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My boyfriend and I are adopting a 6-month-old puppy tomorrow, and I wanted to find out if anyone has any ideas about vegetarian treats? Our dog won't be eating a vegetarian diet, and we'll buy store-bought treats that will have meat in them. However, we'll be clicker training, and I see a lot of threads around here saying to use chicken, etc. But my boyfriend is a vegetarian, and he's not comfortable with us *cooking* meat in the house. So as far as small treats for training that ideally I could make at home go, are there any vegetarian foods that you'd recommend? I've been brainstorming a bit, and poking around these forums, and I did pick up on the idea of string cheese, so that's good. Any other ideas? Thanks!
 

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Some dogs like carrots, apples, other fruits/veggies, etc. So it depends on your dog's individual taste. But cheese is probably the most universally liked non-meat treat among dogs.
 

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Yeah I was going to suggest string cheese. Cut it in tiny pieces. I have never met a dog that doesn't love cheese!
 

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You can bake your own dog biscuits; many recipes feature peanut butter. I make a peanut butter/pumpkin dog biscuit that all the dogs go crazy for. Here's my recipe:
Proportions are kinda free form.... it is more or less 2 cups of flour (i used self-rising flour), 1 cup of canned pumpkin, 4 tablespoons peanut butter and 2 eggs. Dash of salt if desired. The dough should be thick and stiff but able to be rolled out to 1/4 inch thick sheet- slightly stiffer than regular biscuit dough because you want the doggie biscuit to be crunchier/drier than a person's biscuit. Add more flour to the outside as you roll/work the dough just like baking biscuits for people. you can turn them into people food by adding cinnamon and honey

Cut into strips about 1 inch by 2 inches or use a cookie cutter for shapes. Bake at about 300 degrees for 30-40 minutes till they have the consistency you want.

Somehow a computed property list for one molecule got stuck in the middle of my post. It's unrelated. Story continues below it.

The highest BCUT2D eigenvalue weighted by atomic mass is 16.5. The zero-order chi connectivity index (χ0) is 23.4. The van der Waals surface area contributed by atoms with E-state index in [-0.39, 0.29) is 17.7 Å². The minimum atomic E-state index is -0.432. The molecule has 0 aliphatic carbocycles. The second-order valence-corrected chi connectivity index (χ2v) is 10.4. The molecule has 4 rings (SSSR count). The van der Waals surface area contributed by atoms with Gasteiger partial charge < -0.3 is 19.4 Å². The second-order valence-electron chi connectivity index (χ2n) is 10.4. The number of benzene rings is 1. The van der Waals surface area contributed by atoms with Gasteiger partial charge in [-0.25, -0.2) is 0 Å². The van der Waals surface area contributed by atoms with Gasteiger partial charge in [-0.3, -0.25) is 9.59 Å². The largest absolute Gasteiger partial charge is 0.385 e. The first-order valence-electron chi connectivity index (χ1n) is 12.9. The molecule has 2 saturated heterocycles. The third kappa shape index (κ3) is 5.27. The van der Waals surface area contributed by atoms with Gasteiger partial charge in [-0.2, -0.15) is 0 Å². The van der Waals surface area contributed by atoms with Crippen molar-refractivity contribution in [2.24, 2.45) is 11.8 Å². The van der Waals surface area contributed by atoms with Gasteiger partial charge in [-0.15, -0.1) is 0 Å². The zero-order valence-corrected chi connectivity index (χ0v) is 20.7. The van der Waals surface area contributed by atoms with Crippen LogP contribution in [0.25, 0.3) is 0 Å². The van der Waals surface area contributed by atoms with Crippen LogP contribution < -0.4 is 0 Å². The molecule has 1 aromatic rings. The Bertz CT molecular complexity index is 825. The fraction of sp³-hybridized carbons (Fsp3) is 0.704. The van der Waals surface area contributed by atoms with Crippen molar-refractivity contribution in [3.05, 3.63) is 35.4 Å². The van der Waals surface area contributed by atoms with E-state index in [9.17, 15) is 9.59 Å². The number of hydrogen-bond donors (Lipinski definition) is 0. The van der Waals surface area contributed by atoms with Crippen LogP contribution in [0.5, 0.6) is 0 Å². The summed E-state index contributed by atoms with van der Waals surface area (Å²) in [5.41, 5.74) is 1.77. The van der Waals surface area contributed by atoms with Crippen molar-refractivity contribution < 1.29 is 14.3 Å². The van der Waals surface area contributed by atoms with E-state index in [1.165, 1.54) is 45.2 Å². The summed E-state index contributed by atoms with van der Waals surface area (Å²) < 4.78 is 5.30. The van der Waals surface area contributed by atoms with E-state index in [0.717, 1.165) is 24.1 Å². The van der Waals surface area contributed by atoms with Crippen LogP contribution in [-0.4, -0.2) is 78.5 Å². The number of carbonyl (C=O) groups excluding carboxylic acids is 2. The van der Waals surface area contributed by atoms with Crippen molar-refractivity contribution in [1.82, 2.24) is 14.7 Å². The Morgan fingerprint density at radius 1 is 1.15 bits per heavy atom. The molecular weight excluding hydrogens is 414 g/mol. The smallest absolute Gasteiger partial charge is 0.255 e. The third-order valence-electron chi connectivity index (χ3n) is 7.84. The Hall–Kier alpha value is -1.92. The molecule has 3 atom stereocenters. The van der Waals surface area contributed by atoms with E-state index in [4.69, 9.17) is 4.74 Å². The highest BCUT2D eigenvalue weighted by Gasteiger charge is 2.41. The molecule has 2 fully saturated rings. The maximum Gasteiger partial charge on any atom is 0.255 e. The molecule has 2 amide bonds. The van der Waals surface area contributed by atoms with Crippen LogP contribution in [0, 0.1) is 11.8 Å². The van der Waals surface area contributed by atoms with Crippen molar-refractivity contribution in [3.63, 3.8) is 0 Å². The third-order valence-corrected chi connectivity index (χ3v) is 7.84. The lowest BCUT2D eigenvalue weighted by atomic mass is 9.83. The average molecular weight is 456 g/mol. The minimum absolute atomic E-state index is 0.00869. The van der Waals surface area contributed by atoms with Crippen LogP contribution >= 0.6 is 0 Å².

For training, either break up the biscuits or make small ones to begin with.

Many vegetables and fruits are safe, but not all dogs like them, especially like them enough to use as training treats.

I actually just use the dry dog food for the majority of training- it helps keep from getting stomach upsets from overeating and since kibble is small, I can feed treats for a full hour of training. One trick is buying a small bag of a different recipe of the same food brand- particularly a fish based one since its more smelly. Its just "different" enough to be interesting but not so different its likely to upset sensitive tummies (some dogs are way worse than others about that)

Be careful of the commercial treats- look for Made in the US/Canada treats and aim for ones without a ton of HFCS and other fillers. There have been several recalls of chicken strip treats from China and other Chinese made treats.
 

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A banana treat favorite at my house;

1 or 2 over-ripe bananas
2 cups flour (i like potato flour)
4 eggs
a touch of cinnamon/extra sugar if you want.

beat together, put in a jellyroll or 9x13 that's WELL greased. Bake at 350 for half an hour or so, til toothpick comes out clear.

Flip onto a cutting board, let cool. Cut in cubes. Store in fridge.
 

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Was just looking through the book "Better Food for Dogs" by Bastin, Ashton, and Nixon. There's an entire chapter dedicated to homemade treats/cookies that are all vegetable-based. Some examples include .. blueberry peach flax cookies, barley apple cinnamon cookies, blueberry banana biscotti, etc ... so that might be something to look into.

Seems kinda labour intensive ... sort of. Depends on your energy level and willingness to bake up a storm, I suppose. 'Ready-to-use' string cheese does sound much easier, and has the advantage of being quickly inhaled (rather than the extra time it takes to crunch and swallow a cookie). Which, I think would lend itself better to being a training reward, if multiple / rapidfire reinforcement is your goal.
 
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